Later at home, I make coffee, while she lies on the rug beside the kitchen, practicing her growls, screams, trills and vowels. Or she'll find a sleeve or toy to gum with her dripping mouth of drool.

I've wanted to be a mother for so long and now that I am I can't help but feel a strange sort of guilt for being home, for not working. It feels as if the eyes of feminism are frowning upon me, but I'm happy and so I think the whole fear of a feminist trying to fight me is silly. Besides I've never felt more empowered by my womanhood than after birthing my baby, and that's what I'd tell her. That and: my beautiful body made another beautiful body! Yes, I wear aprons and burp cloths, seeped spots of breast milk, strings of bubbled drool and splashes of spit up. I write grocery lists, letters, cards and stories. I draw baths and little penciled pictures. I fold laundry and damp risen dough. I wash dishes and the ledges of windows. I read paper pages and digital recipes. But this is my choice. I want to be home. I like it here. I get all the fresh air I want. And time, so much time. Time to lay on the floor reading cardboard books, shaking rattles, playing Raffi's Baby Beluga on my guitar, dancing. Time to listen to birds in the bushes, the Winter wind and the near silence of my infant's sleep. Time to stop in a sunbeam while light pricks the centers of my pores, sprouting gratitude. We don't have an excess of money, but we don't really mind. We are not hungry or cold, but happy and generously clothed. We possess a beautiful wealth: one fuller than any billionaire's bank vault. It can't buy lavish gifts in boutique boxes or clothing from foreign factories folded into large paper bags, but I have the present as if it were wrapped around me like an invisible flower bow tied around my middle. I'll catch my career later. There's time enough for that too. I've wanted to be a mother for so long and now that I am, it's important that I ignore the supposed/invented thoughts of others. This is what I've decided anyways.

I am no longer a traveler, a reveler or social mixer. Right now, I am mostly just Mother and I don't mind that title at all.

Wednesday, January 6, 2016


Flour, ricotta, eggs and water. Whisk the wet. Add the dry. Squish and squeeze. Knead, knead, knead. Cover with a damp dish towel and leave. Give it time to rise like a soft beige sun...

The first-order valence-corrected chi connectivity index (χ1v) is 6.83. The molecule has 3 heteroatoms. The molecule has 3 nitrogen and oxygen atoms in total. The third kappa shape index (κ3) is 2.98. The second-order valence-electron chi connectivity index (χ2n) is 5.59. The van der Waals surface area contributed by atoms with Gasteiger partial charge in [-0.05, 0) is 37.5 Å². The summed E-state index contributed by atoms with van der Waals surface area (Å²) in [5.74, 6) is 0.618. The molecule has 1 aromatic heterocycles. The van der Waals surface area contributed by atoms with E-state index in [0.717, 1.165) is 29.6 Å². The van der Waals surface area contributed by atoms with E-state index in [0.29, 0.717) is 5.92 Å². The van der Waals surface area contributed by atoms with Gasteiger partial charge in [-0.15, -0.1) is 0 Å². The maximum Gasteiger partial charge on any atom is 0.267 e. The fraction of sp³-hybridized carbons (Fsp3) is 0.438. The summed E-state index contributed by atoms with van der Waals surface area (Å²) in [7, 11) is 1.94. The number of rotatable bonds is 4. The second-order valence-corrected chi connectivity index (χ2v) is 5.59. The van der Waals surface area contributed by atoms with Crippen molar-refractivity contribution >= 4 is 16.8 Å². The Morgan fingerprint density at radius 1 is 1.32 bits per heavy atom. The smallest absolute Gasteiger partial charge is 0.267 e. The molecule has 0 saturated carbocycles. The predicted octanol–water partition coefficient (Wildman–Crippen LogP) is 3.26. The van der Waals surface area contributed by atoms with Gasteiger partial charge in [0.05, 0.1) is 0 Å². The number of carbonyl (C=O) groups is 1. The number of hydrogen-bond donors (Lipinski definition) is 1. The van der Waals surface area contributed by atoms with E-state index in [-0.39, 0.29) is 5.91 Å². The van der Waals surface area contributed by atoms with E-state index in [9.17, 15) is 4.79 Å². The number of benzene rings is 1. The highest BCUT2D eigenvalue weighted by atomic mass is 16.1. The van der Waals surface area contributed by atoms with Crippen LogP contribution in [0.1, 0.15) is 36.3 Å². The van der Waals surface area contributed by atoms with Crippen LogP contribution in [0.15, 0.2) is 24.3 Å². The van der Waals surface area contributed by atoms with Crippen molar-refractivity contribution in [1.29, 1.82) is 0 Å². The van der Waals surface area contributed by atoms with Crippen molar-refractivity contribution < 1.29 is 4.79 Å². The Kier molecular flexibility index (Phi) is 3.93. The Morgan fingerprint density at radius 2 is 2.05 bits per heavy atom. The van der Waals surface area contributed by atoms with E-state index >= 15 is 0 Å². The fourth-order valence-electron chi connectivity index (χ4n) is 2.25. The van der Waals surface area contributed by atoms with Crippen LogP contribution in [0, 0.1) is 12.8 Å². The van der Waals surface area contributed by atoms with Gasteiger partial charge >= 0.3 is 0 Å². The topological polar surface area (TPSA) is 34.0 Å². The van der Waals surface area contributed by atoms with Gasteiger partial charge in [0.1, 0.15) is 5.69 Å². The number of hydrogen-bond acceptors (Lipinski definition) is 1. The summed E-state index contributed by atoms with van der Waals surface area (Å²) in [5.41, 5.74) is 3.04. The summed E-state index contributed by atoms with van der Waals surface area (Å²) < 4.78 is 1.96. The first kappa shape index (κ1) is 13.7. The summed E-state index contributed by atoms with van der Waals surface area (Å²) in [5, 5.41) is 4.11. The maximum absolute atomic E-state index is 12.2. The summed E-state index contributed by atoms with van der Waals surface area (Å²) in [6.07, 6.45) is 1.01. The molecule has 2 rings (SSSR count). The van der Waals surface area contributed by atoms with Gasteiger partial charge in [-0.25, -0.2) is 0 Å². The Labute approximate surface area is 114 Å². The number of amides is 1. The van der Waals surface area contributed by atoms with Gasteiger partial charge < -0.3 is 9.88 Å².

While I work, I think of her, the recipe writer. 

Flour the board. Flour the pin. Press. Roll. Roll. Press. Roll. Roll. Slice it into one inch squares. Pinch it into tiny pockets, doll house baguettes, purses and scrolls. Lay them in lines on crinkly parchment paper. Then place the sheet of pasta into the ol' freezer.

Concetta, Connie, Ma, Nana, -she made her cookies with Crisco, red raisins and molasses, her chicken soup with lard and her "gavadallies" with 

  • 5 pounds of all purpose flour 
  • 6 eggs
  • 1 ¼ pounds of ricotta cheese
  • 1 ½ cups of warm water
  • a pinch of salt

Fill your biggest pasta pot with tap water, a pinch a' salt and all the love of a wistful granddaughter. Wait for a rolling boil, then place the frozen gavadillies in. Careful! You don't want to splash your skin! Now, wait until they float like little row boats on the storming sea. Then, with a long wooden spoon, retrieve, retrieve, retrieve!  

I didn't boil the first two batches long enough. They are stiff and my tomato sauce tastes tangy. I sauté garlic, rosemary and olive oil and add it in. This helps a little. I fill my belly with taste test bites before giving up and falling into bed.

The next day, Mom helps me put the pasta into the oven. Low heat. Let them simmer and soften. “The sauce tastes fine.” She says and I decide to believe her. Hours later, I take a bite. It's not bad. They aren't perfect and would be better with Nana's marinara sauce and meatballs. They would be better in her basement with the red and white plastic poinsettia table cloths, her Christmas tree with the silver tinsel and her at the head of the table. They would be right if they were made by her, my beautiful Italian grandmother -with her puff of white curled hair, her big brown eyes, a bottle of Bud at her side and that voice, which was like Parmesan cheese (tough, coarse, rich) sprinkled over a Boston accent, which stretched her sentences like the dough in her mixing bowls. 

Making Nana's gavadallies is like prayer, like the deepest and happiest of meditations, like singing psalms and Christmas songs. 

Flour, ricotta, eggs and water. 
Whisk the wet. Add the dry. 
Squish and squeeze. 
Knead, knead, knead! 

It can't bring her back to the table, but it certainly helps bring me back to hers.